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Cleaning and hygiene

Ensuring that a building, site or location is kept clean is not only a legal requirement, but it can have a positive impact on visitors to the organisation. And in the current COVID-19 pandemic, it is crucial that businesses are doing all that they can to instil confidence in their workforce and visitors that premises are clean.

The FM sector as a whole and particularly the cleaning industry, has had to be dynamic in its response to the challenges of the pandemic.

COVID-19 – CLEANING CONSIDERATIONS

With the COVID-19 pandemic in mind, consideration should be given to the range of cleaning requirements that are needed to ensure you are working to COVID-19 safety standards and complying with government guidance on cleaning.

COVID-19 – RISK ASSESSMENT
Employers are required to protect people from harm, and this includes taking reasonable steps to protect workers and others from COVID-19.

Before deciding what cleaning is suitable for the premises, a risk assessment will be needed to help you manage risk and decide how best to work safely and protect people during the pandemic. The risk assessment will help identify what your cleaning regime will look like.

The COVID-19 risk assessment will also determine whether the business requires a full-time cleaning team or fewer cleaning staff to deal with the situation.

RISK CONTROL MEASURES

  • Ensure consistent regular cleaning processes are in place across all sites. Large sites may require cleaners to be based on site throughout the day to carry out routine cleaning.
  • Ensure additional cleaning of high-risk areas such as door handles, surfaces, light switches, lift control panels etc.
  • The cleaning team must ensure they always maintain social distance during cleaning and wash hands after cleaning.
  • Provide clear information and guidance to cleaning personnel to ensure they are aware of the tasks.
  • Monitor cleaning and any concerns should be raised immediately to line managers.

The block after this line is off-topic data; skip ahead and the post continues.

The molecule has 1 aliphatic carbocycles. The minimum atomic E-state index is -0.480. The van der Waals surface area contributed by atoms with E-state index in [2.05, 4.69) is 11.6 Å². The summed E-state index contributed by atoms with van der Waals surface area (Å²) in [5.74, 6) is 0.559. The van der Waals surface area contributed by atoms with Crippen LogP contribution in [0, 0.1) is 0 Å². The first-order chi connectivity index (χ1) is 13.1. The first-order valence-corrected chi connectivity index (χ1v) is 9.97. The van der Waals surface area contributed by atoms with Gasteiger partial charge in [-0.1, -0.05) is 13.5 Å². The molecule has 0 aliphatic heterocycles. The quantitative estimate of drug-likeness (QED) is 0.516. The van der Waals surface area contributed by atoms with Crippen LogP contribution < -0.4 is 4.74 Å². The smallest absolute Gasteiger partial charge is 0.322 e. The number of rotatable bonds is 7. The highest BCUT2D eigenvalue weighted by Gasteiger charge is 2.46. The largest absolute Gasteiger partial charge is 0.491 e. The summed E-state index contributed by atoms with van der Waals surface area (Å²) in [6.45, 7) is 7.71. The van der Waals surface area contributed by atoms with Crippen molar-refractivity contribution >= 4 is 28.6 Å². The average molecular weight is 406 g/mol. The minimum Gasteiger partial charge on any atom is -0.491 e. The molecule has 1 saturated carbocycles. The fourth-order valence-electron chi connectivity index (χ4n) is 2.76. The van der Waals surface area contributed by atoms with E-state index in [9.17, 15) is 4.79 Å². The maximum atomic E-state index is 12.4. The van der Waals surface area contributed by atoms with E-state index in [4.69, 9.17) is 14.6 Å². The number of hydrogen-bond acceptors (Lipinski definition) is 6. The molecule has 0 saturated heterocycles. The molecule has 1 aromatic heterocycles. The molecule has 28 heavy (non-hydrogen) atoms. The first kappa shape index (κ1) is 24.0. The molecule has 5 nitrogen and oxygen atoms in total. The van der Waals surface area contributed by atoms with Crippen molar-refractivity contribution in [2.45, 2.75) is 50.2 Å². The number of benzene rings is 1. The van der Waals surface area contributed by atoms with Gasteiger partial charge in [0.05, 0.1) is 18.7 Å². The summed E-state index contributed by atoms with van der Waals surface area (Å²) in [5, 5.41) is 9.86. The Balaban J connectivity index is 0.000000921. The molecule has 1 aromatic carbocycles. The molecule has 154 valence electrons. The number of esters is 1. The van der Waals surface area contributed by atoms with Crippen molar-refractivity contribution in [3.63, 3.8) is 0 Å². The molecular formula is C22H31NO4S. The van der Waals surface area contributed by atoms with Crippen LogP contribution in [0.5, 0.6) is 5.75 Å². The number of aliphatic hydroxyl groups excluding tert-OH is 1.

• Encourage colleagues to raise any concerns or requests with their line manager.
  • Once a risk assessment has been carried out, premises should display the government notice to show the workplace has complied with the guidance on managing the risk of COVID-19.

GENERAL CONSIDERATIONS
Cleaning can involve accessing all parts of a site or building exposing operatives to the full range of risks on that site. Operatives may work at height, access confined spaces or work on their own.

MANAGING THE RISKS

  • Ensure that an excellent cleaning service is in place either by in-house provision or by outsourcing.
  • Ensure that in-house cleaning staff or cleaning contractors are vetted appropriately before commencement of work.
  • Ensure high levels of training are provided in the case of in-house cleaning provision to prevent risk of accidents and illness.
  • Ensure that valuable assets and confidential information are kept secure.
  • Consider the access requirements for cleaning contractors.
  • Address work at height requirements especially for window cleaners.
  • Consider slips, trips and falls by, for example, ensuring wet floor signs are always used, and cleaners use electrical sockets nearest to where they are working to reduce the risk of tripping over leads and cables.
  • Review health and safety requirements if the premises have recently been refurbished.
  • Make sure that suitable COSHH assessments are carried out and are up to date.
  • For workers involved in cleaning of leisure centres, spas, jacuzzis or shower heads, a risk assessment should be available outlining what measures are in place to manage and prevent the risk from legionnaire’s disease.
  • Where healthcare is provided, ensure that cleaning regimes take account of standards of personal hygiene and infection control.
  • For catering facilities ensure that high standards of personal hygiene are adopted and Sducts and flues are regularly inspected and cleaned.
  • Consider the safety of cleaning contractors.
  • Ensure temps are briefed on safety procedures by the supervisor before beginning work.
  • Ensure procedures are in place to address lone working; for example, cleaning staff sign in/out – if they have not signed out by 7.15 pm, security staff should look for them.
  • Provide cleaning staff with details of fire emergency procedures, including location of fire exits.
  • Ensure suitable first aid arrangements are in place for cleaning operatives.
  • Provide site information to cleaning staff and establish if it needs to be provided in languages other than English.
  • Determine what personal protective equipment (PPE) is required for cleaning staff.
  • Make sure that cleaning equipment is subject to suitable maintenance regimes.
  • Ensure that staff are trained in basic electrical safety and do pre-use visual checks for any equipment used.
  • Where fall arrest, access equipment and safety devices are provided make sure that they are subject to adequate inspection and testing.

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About Sarah OBeirne

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